News Articles

FIRST-PERSON: Christians & self-esteem

FORT WORTH, Texas (BP) — Specifically among believers, let’s consider for a moment how popular it has become to promote a positive self-image, to affirm personal identity in self and to uplift confidence in one’s own ability.

Whether a mother uplifting her daughter’s self-image or a speaker proclaiming a message to make people “feel better” about themselves, is it biblical to promote high self-esteem for those in the body of Christ?

I’ve wrestled with this question in my early years of the faith. Uplifting and encouraging others always seemed to be a noble task the church should champion. In fact, why would anyone get upset at people promoting self-esteem among other Christians, making them feel good or uplifting them in their abilities?

This, however, is not a matter of what sounds best; rather, we must consider whether promoting high self-esteem lines up with Scripture. As believers, we have the blessed assurance of knowing our faith is firmly grounded in the absolute truths of Scripture (Psalm 1:1-3). In the Word, we find life (Proverbs 4:4), hope (Titus 2:13) and ultimate fulfillment (Psalm 3:2-6) because we find each page saturated with Jesus. Thus, if we are striving to be biblical, let’s hold the phrase “high self-esteem” up to the Bible and ask: Is promoting self-esteem a biblical concept?

Self-esteem can be defined as the subjective self-measure of an individual’s worth and value. According to psychology, when every humanistic need is met, mankind can reach their ultimate fulfillment, or “self-actualization.” Therefore, a self-actualized individual is one who has fulfilled all humanistic needs — one of those being high self-esteem. Psychology teaches that the good in self can help one attain ultimate satisfaction. At its very core, this is not a biblical concept, but a psychological construct.

Why does this concept of esteeming self pose a problem for believers? Let me use a personal example. I may not remember the specific date the Lord saved me, but I will never forget what happened that day. I was lying on my bedroom floor, mourning the sinful life I was choosing to live. Granted, at the time I was about 8 years old, but the impact of God’s Word resonated so deep that it pierced my calloused heart.

God’s Word showed me that I was a foul sinner (Romans 3:23), completely helpless in my current state (Romans 5:6) and fighting to see the destruction of God’s Kingdom (Galatians 5:17). The Spirit brought about my brokenness, and without a miraculous change (2 Corinthians 5:17) from God’s own choosing (John 6:44), my life was destined for destruction and death (2 Thessalonians 1:8). The constant teaching of Scripture depicted me as an individual always in this perpetual state of dependence and brokenness.

One thing is certain: once I understood this, I did not feel very good about myself or my abilities. In fact, none of the believers I know who fully grasp their depravity regard these truths as a boost to their self-esteem.

That is because our confidence, hope and fulfillment are not found in what I discover deep within myself. Even if there were a way to bring the deepest depths of my heart to light, I would only be deceived by the wickedness that comes from within (Jeremiah 17:9). Therefore, that which I choose to esteem should not be myself; rather, I exalt the God who is able to save.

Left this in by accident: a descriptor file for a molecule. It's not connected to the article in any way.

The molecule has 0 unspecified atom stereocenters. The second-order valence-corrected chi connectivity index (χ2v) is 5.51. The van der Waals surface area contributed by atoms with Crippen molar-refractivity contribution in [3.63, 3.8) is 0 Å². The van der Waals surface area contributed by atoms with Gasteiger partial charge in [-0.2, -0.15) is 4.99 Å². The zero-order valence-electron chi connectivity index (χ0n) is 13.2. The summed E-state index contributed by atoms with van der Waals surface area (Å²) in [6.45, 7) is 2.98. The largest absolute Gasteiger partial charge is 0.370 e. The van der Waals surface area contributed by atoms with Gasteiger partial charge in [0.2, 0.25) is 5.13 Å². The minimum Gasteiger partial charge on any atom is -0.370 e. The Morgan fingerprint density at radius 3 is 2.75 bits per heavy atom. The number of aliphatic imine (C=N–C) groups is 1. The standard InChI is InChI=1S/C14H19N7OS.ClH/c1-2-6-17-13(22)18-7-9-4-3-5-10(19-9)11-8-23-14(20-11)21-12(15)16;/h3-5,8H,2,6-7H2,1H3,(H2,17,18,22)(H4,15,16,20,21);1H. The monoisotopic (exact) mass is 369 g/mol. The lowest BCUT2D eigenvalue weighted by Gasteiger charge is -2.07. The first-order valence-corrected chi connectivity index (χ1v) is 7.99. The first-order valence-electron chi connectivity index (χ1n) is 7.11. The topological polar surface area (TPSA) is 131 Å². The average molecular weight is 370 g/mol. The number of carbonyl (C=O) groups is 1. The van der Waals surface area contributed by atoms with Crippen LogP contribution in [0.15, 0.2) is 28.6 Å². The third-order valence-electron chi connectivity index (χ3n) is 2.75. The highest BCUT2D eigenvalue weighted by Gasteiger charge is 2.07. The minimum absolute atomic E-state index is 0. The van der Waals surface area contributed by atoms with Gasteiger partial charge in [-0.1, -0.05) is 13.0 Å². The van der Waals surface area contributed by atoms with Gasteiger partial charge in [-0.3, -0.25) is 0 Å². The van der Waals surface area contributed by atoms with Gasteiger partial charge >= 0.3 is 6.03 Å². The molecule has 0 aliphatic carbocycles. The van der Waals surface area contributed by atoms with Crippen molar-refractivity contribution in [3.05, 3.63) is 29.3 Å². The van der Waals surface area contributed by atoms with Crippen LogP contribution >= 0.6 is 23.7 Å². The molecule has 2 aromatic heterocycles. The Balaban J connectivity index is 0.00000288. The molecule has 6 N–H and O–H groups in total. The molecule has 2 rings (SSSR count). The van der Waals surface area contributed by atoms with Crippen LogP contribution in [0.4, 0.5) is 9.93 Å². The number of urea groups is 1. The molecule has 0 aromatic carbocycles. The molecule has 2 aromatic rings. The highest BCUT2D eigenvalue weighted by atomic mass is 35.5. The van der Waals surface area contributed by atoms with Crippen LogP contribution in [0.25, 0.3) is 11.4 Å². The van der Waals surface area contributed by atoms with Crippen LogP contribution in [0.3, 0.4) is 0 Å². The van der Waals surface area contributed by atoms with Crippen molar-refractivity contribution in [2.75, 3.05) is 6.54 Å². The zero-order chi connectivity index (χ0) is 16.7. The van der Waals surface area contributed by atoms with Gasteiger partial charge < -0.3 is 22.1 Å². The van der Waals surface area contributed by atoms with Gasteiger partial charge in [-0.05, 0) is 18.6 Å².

Promotion of the self-esteem psychological construct deviates from Scripture because everything psychology suggests for man’s ultimate need is contrary to God’s Word. While psychology seeks to exalt man, God places believers on a completely opposite trajectory. God is glorified when man takes on a posture of decreasing self (John 3:30). The ultimate goal of seeking to promote high self-esteem is to teach man to depend on man, whereas the ultimate goal of Christianity is show man that, apart from God, he can do nothing (John 15:5). Therefore, may our churches always turn our hearts towards the ultimate fulfillment — Christ.

But wait a minute….

Are you saying it’s unbiblical to promote confidence within my children, family and friends? How is it unbiblical to uplift their spirits by encouraging them?

Let’s be on the same page when it comes to defining the word “confidence.” According to Scripture, we are to “put no confidence in the flesh,” but only “boast in Christ Jesus” (Philippians 3:3). It’s true that we, as believers, are called to pursue mutual uplifting (Romans 14:19), encouraging one another (1 Thessalonians 5:11) and stirring our brothers/sisters toward love and good deeds (Hebrews 10:24). However, notice that we are to pursue these godly acts in order to point believers back toward the greatest fulfillment, which can only be found in Christ.

It is not unbiblical to uplift, encourage and instill confidence within fellow believers that will stir their affections toward Christ. It is contrary to Scripture when we turn those affections to our own abilities. Confidence and encouragement should always be found through the weakness of self, which points us to our hope of being eternally satisfied in Jesus Christ alone.

    About the Author

  • Joshua Clayton

    Joshua Clayton is executive assistant to the vice president for strategic initiatives and communications at Southwestern Baptist Theological Seminary and managing editor of the seminary’s Theological Matters website (www.theologicalmatters.com), where this column first appeared. He also is a member of the SBC Executive Committee Young Leaders Advisory Council.

    Read All by Joshua Clayton ›